Published by
Steve Topple
Tags: budget 2021Conservative partydisabilityDWPmoneyRishi Sunakuniversal creditwelfare

Recent Posts

  • Cartoons
  • UK

The unreported crisis

2 hours ago
  • Global
  • Trending

Twitter locked a political party’s account for sharing the truth about vaccines

Twitter has locked a registered political party's account. It's over a tweet the party posted on coronavirus (Covid-19) vaccines. And…

2 hours ago
  • Feature
  • UK

Will the Plaid Cymru/Labour deal be a reflection of ‘The Welsh Way’?

Plaid Cymru and Welsh Labour have made a three-year "cooperation agreement" to govern Wales. Having fallen just one seat short…

3 hours ago
  • Opinion
  • UK

The ‘ongoing blatant illegal hunting’ of stags is still happening now

"The cruelty is clear; the animal is heaving and gasping for breath," Bobbie Armstrong tells me. She's showing me footage…

1 day ago
  • Feature
  • UK

The Canary is set to AMPLIFY young people’s voices. Here’s how to get involved.

How often do you watch or read the news and think ‘what a load of shit’; ‘that’s not how it…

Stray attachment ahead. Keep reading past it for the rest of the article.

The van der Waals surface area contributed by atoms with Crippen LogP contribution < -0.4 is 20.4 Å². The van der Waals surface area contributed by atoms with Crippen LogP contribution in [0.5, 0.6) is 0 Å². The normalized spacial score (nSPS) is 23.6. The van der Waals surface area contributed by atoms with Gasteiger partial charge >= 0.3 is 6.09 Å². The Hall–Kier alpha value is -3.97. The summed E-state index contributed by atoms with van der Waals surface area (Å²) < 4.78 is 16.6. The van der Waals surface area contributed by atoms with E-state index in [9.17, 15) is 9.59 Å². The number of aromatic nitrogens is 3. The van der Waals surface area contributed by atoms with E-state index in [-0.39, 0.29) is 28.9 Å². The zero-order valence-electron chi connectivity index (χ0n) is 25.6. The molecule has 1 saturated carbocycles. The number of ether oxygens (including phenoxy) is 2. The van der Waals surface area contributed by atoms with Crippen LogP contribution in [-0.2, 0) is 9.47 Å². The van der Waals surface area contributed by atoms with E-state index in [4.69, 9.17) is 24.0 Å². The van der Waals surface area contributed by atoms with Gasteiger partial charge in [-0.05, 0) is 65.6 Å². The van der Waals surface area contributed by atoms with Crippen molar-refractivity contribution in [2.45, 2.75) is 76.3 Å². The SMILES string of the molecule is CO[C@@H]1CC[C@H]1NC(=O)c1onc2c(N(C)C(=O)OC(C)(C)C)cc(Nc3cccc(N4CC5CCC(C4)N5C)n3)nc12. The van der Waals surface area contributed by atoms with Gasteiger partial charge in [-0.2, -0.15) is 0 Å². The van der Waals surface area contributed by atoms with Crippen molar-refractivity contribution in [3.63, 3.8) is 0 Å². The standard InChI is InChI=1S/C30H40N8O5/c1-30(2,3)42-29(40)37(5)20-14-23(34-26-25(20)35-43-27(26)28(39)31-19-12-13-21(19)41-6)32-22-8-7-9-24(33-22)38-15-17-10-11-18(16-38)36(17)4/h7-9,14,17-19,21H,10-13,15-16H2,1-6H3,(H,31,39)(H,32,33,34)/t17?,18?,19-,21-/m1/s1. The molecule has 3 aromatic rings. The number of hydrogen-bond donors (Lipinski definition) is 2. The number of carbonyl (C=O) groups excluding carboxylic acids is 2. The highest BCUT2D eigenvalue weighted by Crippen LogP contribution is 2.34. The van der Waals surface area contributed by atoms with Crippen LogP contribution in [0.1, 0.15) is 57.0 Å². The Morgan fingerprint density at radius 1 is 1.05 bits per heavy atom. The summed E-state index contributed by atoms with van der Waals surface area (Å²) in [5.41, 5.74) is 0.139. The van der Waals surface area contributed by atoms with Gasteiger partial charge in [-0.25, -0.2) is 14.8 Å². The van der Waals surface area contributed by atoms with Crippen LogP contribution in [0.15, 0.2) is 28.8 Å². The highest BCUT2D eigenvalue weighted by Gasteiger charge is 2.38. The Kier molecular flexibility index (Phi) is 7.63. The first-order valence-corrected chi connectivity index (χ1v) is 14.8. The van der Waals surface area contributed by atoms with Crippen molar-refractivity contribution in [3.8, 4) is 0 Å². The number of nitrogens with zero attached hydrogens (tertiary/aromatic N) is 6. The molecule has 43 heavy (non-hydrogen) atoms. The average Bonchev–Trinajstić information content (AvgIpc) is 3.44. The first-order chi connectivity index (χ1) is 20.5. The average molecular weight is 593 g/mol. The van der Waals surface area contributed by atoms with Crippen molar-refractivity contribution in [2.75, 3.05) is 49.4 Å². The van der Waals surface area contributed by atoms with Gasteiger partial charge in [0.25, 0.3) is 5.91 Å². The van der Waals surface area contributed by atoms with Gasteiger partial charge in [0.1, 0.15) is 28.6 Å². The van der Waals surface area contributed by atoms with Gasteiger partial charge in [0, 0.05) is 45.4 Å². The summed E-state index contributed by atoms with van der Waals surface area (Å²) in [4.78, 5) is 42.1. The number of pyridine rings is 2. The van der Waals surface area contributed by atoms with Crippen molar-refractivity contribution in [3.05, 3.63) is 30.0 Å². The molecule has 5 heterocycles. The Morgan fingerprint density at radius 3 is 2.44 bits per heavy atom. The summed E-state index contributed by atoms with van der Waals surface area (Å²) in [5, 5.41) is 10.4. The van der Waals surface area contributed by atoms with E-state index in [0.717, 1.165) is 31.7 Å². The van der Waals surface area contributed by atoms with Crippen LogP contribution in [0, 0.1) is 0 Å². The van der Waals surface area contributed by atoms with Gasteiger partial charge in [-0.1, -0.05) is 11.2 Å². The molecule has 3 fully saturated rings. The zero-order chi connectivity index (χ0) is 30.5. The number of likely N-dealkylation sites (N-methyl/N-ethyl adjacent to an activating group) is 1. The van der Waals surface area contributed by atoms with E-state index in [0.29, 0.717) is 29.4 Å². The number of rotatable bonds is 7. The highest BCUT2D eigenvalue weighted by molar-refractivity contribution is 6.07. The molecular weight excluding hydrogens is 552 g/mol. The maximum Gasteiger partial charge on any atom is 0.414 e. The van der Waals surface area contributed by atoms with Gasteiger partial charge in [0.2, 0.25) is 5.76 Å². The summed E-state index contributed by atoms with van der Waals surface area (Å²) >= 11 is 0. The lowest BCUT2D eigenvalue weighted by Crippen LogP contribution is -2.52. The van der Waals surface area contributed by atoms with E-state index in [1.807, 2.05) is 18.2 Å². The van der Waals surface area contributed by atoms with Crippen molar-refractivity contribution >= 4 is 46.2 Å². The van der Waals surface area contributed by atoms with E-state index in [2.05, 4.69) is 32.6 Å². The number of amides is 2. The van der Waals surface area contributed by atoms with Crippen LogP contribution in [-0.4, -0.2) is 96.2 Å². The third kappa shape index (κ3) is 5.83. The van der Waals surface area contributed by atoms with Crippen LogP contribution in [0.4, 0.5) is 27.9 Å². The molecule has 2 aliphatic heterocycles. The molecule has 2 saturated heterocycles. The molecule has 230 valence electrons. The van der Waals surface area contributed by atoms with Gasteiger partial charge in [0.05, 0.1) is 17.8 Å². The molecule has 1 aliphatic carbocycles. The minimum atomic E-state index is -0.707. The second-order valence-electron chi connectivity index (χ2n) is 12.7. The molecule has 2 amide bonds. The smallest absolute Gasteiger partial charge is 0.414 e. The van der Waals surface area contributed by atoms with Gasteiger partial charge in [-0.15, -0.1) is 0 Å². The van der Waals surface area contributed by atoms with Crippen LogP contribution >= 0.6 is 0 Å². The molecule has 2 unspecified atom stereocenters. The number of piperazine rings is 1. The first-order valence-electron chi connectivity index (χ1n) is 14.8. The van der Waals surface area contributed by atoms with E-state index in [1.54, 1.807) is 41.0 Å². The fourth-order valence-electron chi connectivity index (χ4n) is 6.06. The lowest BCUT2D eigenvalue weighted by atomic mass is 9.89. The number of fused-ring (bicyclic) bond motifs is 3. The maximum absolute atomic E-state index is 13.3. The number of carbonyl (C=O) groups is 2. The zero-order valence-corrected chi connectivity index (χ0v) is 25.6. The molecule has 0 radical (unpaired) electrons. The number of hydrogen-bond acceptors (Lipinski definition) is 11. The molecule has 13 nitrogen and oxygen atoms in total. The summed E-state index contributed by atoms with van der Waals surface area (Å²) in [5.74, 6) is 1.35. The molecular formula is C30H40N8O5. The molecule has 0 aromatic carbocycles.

1 day ago
  • News
  • UK

Coronavirus inquiry must examine ‘horrific’ consequences of mishandling the NHS 111 service – bereaved families

Families bereaved by coronavirus have set out the key areas they say the public inquiry must address as they wait…

2 days ago

We, and our partners, set cookies and collect information from your browser to provide you with website content, deliver relevant advertising and understand web audiences. See our privacy policy to learn more about how we manage your data and your rights. See our cookie consent policy to understand how we use cookies and tracking technology. To agree to our use of cookies, click "Accept".